Letter to the editor
September 2017, News
The combination of your editorial the ARC Advisory report and the Gavin Halse column in the July SAI&C, prompted this response.
The situation regarding current and future staffing is intriguing: even with a conventional, 4-20 mA plant, staffing is less than optimal at most of these. How do we know? Delegates at our various courses in topics related to control, often claim that their reason for attending is to ‘fill in some of the gaps’. By the end of almost any of these courses, it is obvious that the ‘gap’ is actually a ravine. Most maintenance staff seem to get by with a mixture of trial-and-error, and memory (last time the fault was X, let’s see if it’s the same again). Much of the problem seems to start at school level, and doesn’t improve from there.
Another part of the problem is that thinking is not taught, and many students appear to learn only how to pass exams, without the understanding that should be a part of their education. Another part is that mental arithmetic is no longer taught, with the result that most people reach for a calculator to convert between milli Amps and Amps (not to mention that they are not sure whether to multiply or divide). This lack often means that measurements are taken without knowing what the expected result should be, and therefore not knowing whether or not the measurement is correct. And this is just at the instrument maintenance level. Now compound this by bringing digital data communication into the mix, and then adding big data, plus Artificial Intelligence.
When it comes to loop control, chemical engineers often make the transition to this discipline quite effectively. This is probably aided by a better operations understanding than the equivalent instrumentation technician or engineer. However, there is a lot more to effective control than understanding the algorithms involved, and a part of this is understanding the interaction between the process and the instruments and, in particular, final control elements. Then there is the question of whose responsibility it is – shouldn’t it lie with the person responsible for instrumentation and control?
Along the same lines, who should take responsibility for the IT component? Here one could argue that the form the information capture should take (i.e. which is the most relevant and actionable information, and which form the action should take) should be a joint venture between the C&I practitioner, and the person most familiar with the process and how it can be improved. Obviously the lines are blurring here, and perhaps that is a good thing. Someone (I think it was Peter Senge in The Fifth Discipline) pointed out that the most fertile area for improvement is at the overlap, where ideas from different points of view, can interact effectively. So add process, C&I and IT together, and the possibilities for some creative improvement are multiplied. And this is just for continuous (usually chemical) processes.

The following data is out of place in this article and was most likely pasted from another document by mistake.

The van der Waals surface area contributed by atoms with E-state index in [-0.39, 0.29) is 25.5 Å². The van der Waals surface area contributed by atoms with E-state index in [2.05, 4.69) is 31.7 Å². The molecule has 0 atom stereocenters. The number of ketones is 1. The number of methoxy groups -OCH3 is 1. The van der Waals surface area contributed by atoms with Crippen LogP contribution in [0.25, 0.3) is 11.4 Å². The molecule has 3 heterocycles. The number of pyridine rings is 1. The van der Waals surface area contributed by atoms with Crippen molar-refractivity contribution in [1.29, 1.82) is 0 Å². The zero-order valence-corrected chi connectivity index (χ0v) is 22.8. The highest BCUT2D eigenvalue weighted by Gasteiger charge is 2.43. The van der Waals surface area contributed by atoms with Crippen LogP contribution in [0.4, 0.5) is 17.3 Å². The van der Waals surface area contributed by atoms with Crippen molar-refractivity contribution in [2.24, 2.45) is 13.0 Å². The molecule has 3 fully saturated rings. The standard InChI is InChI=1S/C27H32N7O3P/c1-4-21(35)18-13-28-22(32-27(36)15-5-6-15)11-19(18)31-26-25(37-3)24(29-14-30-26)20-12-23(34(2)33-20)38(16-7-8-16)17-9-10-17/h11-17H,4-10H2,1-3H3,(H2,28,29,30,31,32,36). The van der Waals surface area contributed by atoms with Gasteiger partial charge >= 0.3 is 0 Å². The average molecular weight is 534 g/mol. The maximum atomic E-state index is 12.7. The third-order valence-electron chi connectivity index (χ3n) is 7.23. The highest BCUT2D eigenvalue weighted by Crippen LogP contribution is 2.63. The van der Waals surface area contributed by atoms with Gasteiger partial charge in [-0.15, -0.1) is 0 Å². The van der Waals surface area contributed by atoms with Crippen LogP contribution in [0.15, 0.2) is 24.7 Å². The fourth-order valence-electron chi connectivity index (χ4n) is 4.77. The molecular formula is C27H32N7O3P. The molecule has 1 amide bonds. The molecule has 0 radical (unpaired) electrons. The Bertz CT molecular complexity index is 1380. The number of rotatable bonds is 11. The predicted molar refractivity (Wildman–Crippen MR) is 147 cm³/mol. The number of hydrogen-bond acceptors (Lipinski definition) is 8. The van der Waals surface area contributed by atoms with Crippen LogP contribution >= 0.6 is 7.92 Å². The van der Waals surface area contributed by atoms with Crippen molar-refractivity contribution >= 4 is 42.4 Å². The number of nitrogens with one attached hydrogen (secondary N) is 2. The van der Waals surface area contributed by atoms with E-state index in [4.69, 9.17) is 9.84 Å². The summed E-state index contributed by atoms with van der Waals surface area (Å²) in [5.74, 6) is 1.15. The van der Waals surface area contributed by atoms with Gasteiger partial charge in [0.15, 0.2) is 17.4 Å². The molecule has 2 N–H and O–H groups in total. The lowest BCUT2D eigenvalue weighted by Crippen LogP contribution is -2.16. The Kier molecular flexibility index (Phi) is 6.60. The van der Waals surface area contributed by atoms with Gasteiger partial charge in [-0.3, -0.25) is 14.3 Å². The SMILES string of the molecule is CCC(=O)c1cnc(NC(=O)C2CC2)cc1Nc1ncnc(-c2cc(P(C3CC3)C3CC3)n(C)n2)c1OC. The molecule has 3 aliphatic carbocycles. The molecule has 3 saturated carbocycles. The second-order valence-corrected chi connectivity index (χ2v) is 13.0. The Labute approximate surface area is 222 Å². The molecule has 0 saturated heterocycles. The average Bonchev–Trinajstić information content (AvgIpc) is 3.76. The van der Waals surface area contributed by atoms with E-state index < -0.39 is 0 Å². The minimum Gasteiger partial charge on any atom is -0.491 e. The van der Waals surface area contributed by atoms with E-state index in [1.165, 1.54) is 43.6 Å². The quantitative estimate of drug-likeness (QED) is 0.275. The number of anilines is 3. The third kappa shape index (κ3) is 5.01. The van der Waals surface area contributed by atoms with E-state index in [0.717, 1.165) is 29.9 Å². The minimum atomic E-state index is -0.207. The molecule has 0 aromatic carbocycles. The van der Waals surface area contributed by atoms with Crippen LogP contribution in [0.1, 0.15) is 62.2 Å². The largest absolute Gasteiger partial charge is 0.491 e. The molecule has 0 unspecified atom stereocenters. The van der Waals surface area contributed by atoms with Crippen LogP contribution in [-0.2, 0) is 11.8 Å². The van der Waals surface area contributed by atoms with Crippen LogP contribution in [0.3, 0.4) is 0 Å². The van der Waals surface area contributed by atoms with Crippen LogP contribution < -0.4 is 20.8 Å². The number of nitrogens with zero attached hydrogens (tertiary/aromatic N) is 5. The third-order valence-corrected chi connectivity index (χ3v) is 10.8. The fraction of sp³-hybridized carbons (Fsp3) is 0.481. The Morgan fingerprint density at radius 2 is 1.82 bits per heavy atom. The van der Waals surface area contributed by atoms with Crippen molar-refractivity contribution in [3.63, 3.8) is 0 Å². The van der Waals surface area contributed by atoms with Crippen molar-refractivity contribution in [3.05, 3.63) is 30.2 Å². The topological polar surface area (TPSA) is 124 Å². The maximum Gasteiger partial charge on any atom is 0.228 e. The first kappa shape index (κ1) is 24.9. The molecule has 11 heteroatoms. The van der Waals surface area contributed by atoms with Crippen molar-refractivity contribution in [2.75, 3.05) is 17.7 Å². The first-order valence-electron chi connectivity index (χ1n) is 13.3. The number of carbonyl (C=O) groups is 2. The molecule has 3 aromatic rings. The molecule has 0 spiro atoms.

Now add Industrie 4.0/IIoT into the mix. Unfortunately, politicians have heard this phrase, and obviously don’t appreciate what it implies. Comments like “Industrie 4.0 will save Africa” are being spouted, without realising the Industrie 4.0 sounds the death-knell for unskilled labour, and in Africa, including the RSA, the necessary skills are thin on the ground.
This ties in with what was spoken about above: that a rethink about education and training is urgently needed. Firstly, from the Grades up, people need to be encouraged to think and to argue, as a necessary first step to true learning and understanding. Secondly, they need to comprehend that understanding is underpinned by prior understanding, and that an exam doesn’t signal that a reset button can be pressed on what came before. Thirdly, and perhaps most importantly, it should be impressed on them that learning should become a lifelong habit, fed by curiosity. In our field, one of the givens is change. From an early age, children need to be reminded that education is preparing them for change, and that means ongoing individual and collective growth.
For one, it means that educators must be prepared for this themselves, and create in the learners an excitement and expectation around change and growth. For another, it means that employers must also embrace the expectation of change, and the possibilities for improvement that this brings (which also means that questioning of the status quo must be a given).
In conclusion, Prof Sylvan Blignaut of NMMU, in the 8 June edition of The Star, (talking about the failure of Curriculum 2005), states: “One of the reasons was a lack of alignment between the school curriculum and teacher education in universities and colleges. Another was a lack of capacity and support for teachers whose opinions and feelings about the curriculum were not taken into consideration.” It left many teachers feeling hopeless or inadequate. This can be extended to bosses during their career, who also need a shift in the way they accept questions.
This means that not only their teachers, but also their future mentors, need to have something of a mindshift. Mentors should include their supervisors, who also need to realise that they must be playing a role in improving plant performance, by getting the maximum from their charges.
Where do we start?
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